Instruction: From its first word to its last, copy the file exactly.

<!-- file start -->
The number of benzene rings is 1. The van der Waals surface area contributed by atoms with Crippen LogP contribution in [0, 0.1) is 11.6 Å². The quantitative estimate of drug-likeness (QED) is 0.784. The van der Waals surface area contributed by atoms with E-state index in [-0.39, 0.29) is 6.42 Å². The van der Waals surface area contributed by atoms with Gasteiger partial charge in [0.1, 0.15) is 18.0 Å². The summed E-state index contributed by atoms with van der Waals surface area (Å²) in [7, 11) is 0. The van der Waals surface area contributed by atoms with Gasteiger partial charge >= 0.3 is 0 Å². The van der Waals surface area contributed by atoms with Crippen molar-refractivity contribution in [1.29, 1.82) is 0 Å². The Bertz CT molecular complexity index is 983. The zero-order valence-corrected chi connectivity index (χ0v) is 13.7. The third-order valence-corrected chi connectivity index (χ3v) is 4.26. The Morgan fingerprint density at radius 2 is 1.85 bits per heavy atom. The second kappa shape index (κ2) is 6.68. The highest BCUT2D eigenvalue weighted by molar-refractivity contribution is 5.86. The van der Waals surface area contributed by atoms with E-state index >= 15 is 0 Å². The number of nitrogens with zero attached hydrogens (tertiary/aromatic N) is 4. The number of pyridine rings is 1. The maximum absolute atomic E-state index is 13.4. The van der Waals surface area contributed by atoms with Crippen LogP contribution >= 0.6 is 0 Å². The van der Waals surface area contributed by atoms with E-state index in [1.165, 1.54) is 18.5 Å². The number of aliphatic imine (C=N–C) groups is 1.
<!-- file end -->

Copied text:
The number of benzene rings is 1. The van der Waals surface area contributed by atoms with Crippen LogP contribution in [0, 0.1) is 11.6 Å². The quantitative estimate of drug-likeness (QED) is 0.784. The van der Waals surface area contributed by atoms with E-state index in [-0.39, 0.29) is 6.42 Å². The van der Waals surface area contributed by atoms with Gasteiger partial charge in [0.1, 0.15) is 18.0 Å². The summed E-state index contributed by atoms with van der Waals surface area (Å²) in [7, 11) is 0. The van der Waals surface area contributed by atoms with Gasteiger partial charge >= 0.3 is 0 Å². The van der Waals surface area contributed by atoms with Crippen molar-refractivity contribution in [1.29, 1.82) is 0 Å². The Bertz CT molecular complexity index is 983. The zero-order valence-corrected chi connectivity index (χ0v) is 13.7. The third-order valence-corrected chi connectivity index (χ3v) is 4.26. The Morgan fingerprint density at radius 2 is 1.85 bits per heavy atom. The second kappa shape index (κ2) is 6.68. The highest BCUT2D eigenvalue weighted by molar-refractivity contribution is 5.86. The van der Waals surface area contributed by atoms with E-state index >= 15 is 0 Å². The number of nitrogens with zero attached hydrogens (tertiary/aromatic N) is 4. The number of pyridine rings is 1. The maximum absolute atomic E-state index is 13.4. The van der Waals surface area contributed by atoms with Crippen LogP contribution >= 0.6 is 0 Å². The van der Waals surface area contributed by atoms with E-state index in [1.165, 1.54) is 18.5 Å². The number of aliphatic imine (C=N–C) groups is 1.